The tall handsome American takes a seat outside a Parisian cafe. He takes a sip of coffee and looks out at the French city life unfolding before him. With a thoughtful pause, he sums up his experience:
“It’s no accident that the institution, the cafe is so closely associated with the French. What do we have here? We have a cup of coffee, and a ham sandwich. Basically a row of chairs pointing in one direction, and a little table, staring out into the street. What a simple thing. Sit in a chair, and observe. The simplest of life’s pleasures. And yet for most Parisians, or many Parisians, this can be an afternoon’s entertainment and I think this gets right to the kernel of what distinguishes the French.
What are the French famous for? Perfume that smells good, sense of smell. Food that tastes good, sense of taste. Art, architecture, visual sense. OK, there’s really no explanation for their crap pop music, but, you know, three out of four is not bad. These are all matters of the senses, it’s their attitude towards pleasure and sensuality. And food in general, being the best example. In the English-speaking world, there’s always been a certain ambivalence about taking pleasure at the table. There’s been this notion, this puritanical notion, that if you take too much pleasure in your food, that it might somehow lead to bad character. Might lead to harder stuff, like sex for instance. I think the French have always understood that yeah, hell yeah, it does lead to sex. And it should. That residual sense of food being good, food being important, food being worth waiting for and food being worth spending time with. Eating is, and should be, a joyous occasion. As should the use of all your senses.
So, America, perhaps you should try it. Maybe duck out of the office when the boss isn’t looking, or call in sick for that boring meeting, pull up a chair at a local joint. Grab a tasty beverage and eat a ham sandwich, really eat a ham sandwich. You just may find that not only do you love the French again, but you may also love life and ultimately, the world.”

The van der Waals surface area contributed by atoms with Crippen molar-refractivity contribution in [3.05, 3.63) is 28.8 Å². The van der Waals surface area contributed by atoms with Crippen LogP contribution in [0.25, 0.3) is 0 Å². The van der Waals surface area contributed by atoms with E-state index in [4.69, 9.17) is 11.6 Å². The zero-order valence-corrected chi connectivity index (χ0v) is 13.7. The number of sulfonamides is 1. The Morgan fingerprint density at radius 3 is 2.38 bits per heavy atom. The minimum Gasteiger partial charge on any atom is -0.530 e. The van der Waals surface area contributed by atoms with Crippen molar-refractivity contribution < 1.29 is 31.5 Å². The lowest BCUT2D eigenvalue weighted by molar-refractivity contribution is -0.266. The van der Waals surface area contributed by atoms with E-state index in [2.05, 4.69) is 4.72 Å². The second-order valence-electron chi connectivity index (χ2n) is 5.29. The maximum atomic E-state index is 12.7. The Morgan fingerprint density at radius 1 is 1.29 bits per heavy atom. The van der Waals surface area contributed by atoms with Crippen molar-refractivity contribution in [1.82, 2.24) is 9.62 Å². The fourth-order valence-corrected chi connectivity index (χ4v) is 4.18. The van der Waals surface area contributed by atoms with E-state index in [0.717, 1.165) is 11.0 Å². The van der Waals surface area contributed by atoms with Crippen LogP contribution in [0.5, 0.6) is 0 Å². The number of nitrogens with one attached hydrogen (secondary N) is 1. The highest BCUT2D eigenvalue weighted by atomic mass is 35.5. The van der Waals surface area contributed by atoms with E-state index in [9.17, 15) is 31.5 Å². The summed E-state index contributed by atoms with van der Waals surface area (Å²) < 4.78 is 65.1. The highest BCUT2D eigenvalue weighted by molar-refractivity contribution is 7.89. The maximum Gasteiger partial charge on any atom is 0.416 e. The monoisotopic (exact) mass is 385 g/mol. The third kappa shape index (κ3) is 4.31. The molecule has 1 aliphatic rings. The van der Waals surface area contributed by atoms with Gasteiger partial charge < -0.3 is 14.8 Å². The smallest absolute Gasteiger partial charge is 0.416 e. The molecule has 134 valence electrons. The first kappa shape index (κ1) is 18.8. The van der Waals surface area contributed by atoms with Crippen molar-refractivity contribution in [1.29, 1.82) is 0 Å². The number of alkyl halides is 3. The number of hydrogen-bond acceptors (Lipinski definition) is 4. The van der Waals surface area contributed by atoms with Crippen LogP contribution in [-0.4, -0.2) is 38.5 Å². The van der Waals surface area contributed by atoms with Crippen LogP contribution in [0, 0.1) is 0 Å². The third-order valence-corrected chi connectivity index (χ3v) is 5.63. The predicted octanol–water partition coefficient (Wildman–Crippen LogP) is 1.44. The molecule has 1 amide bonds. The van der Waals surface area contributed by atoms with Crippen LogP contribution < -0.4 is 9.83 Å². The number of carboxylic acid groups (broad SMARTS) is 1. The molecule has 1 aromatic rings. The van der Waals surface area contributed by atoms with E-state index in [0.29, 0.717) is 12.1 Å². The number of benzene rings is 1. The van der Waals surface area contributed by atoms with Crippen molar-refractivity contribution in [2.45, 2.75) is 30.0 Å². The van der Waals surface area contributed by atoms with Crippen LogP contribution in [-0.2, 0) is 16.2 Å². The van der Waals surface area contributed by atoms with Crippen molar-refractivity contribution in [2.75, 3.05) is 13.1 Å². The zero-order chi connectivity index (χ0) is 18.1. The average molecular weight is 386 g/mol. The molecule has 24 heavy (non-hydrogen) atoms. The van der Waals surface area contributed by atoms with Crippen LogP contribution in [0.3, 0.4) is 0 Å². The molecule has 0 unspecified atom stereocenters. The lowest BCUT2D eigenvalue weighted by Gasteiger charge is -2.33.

That was the first episode of No Reservations, and that closing speech really hit home to me. I thought I liked food. It appeared what I liked doing was shoving things in my mouth, getting stomach ache and feeling guilty. Rather a strange thing to like. I could eat and eat and eat and if you asked me to describe the taste, I couldn’t tell you. Some foods didn’t even touch the sides.
“…really eat a ham sandwich.”
That episode, entitled Why The French Don’t Suck was to me all about slowing down and noticing. Really using your senses. Taking the time to fully appreciate where you are, what you’re doing, who you’re with and what you’re eating. Savour every moment, because every moment is worth savouring. Slow down and enjoy.
Since I started calorie counting, everything I eat has to be worth the ‘spend’. Hoovering up food like it’ll disintegrate before my eyes if I don’t eat it quick enough… That’s no longer an option. It’s no longer appealing. How can eating be a pleasure if I don’t take the time to even notice what I’m putting in my mouth?
Now I slow down and pay attention to flavour and texture. I try to find the words to describe what I’m tasting, but I often fail. It’s brought a whole different kind of pleasure to eating, maybe the correct kind of pleasure rather than the manic “I must eat everything I see in order to feel satisfied” feeling I used to call pleasure.
Just another example of how Anthony Bourdain continues to inspire me, impress me and make me really want to go Paris.
I’m not the only one inspired by Tony. My friend Sarah found her calling in life after watching No Reservations – read her story here.